Jotbathah. This place, whose Hebrew name can be translated “place of wadis,” is possibly modern Ain Tabah, just north of Eilat, or Tabah, 6.5 mi (11 km) south of Eilat on the west shore of the Gulf of Aqaba.
a place of flowing streams.
8At that time the Lord set apart the tribe of Levi
The Lord set apart the tribe of Levi. This was not the initial commissioning of the tribe of Levi to this ministry (cf. Num 3:11–13; 8:12–26), but with Aaron’s death it seemed appropriate to Moses to reiterate Levi’s responsibilities. There is no reference in the Book of Numbers to this having been done, but the account of Eleazar’s succession to the priesthood there (Num 20:25–28) would provide a setting for this to have occurred.
to carry the ark of the Lord’s covenant, to stand before the Lord to serve him, and to formulate blessings
To formulate blessings. The most famous example of this is the priestly “blessing formula” of Num 6:24–26.
in his name, as they do to this very day.
9Therefore Levi has no allotment or inheritance
Levi has no allotment or inheritance. As the priestly tribe, Levi would have no land allotment except for forty-eight towns set apart for their use (Num 35:1–8; Josh 21:1–42). But theirs was a far greater inheritance, for the Lord himself was their apportionment, that is, service to him would be their full-time and lifelong privilege (Num 18:20–24; Deut 18:2; Josh 13:33).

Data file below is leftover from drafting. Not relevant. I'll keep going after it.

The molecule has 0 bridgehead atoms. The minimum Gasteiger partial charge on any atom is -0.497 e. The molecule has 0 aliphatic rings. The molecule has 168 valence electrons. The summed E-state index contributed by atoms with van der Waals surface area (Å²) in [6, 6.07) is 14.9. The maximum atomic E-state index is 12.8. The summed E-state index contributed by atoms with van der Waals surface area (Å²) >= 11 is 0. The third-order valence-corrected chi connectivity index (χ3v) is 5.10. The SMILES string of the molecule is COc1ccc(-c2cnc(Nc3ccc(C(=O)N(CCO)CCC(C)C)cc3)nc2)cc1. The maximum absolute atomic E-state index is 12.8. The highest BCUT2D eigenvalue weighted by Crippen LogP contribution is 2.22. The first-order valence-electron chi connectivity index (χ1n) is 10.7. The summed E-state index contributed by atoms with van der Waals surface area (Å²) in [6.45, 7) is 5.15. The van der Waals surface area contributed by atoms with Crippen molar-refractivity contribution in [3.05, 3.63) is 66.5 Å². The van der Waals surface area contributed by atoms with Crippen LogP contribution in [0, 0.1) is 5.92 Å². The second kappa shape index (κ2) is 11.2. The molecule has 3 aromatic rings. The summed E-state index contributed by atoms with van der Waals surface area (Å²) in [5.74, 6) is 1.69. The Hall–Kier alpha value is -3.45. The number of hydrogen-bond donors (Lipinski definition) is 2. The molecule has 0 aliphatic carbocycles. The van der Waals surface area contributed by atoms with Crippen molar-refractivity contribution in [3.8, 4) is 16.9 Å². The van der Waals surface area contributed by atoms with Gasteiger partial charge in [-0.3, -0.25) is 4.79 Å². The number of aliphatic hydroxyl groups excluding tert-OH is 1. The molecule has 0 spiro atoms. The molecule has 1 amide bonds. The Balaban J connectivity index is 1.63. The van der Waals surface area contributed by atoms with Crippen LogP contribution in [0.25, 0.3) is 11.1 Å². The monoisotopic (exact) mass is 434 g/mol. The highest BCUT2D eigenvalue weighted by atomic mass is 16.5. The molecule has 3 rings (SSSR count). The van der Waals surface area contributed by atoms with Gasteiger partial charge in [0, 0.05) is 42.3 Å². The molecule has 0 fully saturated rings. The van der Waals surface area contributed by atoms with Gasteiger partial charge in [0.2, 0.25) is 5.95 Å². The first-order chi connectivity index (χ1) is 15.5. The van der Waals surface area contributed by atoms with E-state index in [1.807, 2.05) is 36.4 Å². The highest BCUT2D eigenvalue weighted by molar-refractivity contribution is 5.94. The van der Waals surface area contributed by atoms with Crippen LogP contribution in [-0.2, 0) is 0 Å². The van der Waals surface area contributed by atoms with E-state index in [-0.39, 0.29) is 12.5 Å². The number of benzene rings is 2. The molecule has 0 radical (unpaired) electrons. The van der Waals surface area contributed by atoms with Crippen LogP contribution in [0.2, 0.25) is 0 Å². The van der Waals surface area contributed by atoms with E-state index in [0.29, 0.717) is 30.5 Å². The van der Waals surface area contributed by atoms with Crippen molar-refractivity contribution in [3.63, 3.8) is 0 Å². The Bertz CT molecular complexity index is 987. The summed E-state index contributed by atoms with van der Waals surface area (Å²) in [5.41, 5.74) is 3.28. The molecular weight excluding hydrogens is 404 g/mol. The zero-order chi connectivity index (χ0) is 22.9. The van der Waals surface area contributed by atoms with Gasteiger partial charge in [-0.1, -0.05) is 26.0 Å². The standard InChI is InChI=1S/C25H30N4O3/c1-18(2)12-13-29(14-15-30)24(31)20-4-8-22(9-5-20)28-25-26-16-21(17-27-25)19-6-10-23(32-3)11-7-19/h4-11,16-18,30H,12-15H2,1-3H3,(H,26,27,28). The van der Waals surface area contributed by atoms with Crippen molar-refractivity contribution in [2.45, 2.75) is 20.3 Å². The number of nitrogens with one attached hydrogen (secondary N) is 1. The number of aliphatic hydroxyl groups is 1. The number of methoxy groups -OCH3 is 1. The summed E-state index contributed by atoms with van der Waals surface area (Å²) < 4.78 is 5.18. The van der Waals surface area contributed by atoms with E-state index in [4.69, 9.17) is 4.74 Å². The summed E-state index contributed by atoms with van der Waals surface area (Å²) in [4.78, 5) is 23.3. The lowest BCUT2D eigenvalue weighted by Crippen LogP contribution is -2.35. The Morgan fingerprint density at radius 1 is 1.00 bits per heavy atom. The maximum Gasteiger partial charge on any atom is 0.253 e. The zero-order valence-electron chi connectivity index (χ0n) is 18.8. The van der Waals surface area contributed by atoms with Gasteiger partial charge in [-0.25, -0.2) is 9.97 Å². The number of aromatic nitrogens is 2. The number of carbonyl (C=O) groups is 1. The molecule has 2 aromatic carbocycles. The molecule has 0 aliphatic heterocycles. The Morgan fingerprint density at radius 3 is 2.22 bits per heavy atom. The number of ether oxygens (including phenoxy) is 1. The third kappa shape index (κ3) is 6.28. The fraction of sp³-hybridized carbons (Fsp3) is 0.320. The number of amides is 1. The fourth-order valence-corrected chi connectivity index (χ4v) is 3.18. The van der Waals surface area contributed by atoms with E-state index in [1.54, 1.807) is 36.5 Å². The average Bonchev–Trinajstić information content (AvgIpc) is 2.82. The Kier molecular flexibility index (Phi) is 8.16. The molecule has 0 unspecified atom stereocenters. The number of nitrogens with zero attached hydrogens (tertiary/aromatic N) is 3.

among his brothers;
That is, among the other Israelite tribes.
the Lord is his inheritance just as the Lord your God told him.
10As for me, I stayed at the mountain as I did the first time, forty days and nights. The Lord listened to me that time as well and decided not to destroy you. 11Then he
Heb “the Lord.” See note on “he” in 10:4.
said to me, “Get up, set out leading
Heb “before” (so KJV, ASV); NAB, NRSV “at the head of.”
the people so they may go and possess
After the imperative these subordinated jussive forms (with prefixed vav) indicate purpose or result.
the land I promised to give to their ancestors.”
Heb “fathers” (also in vv. 15, 22).

An Exhortation to Love Both God and People

12 Now, Israel, what does the Lord your God require of you except to revere him,
Heb “the Lord your God.” See note on “he” in 10:4.
to obey all his commandments,
Heb “to walk in all his ways” (so KJV, NIV, NRSV); NAB “follow his ways exactly”; NLT “to live according to his will.”
to love him, to serve him
Heb “the Lord your God.” See note on “he” in 10:4.
with all your mind and being,
Heb “heart and soul” or “heart and being”; NCV “with your whole being.” See note on the word “being” in Deut 6:5.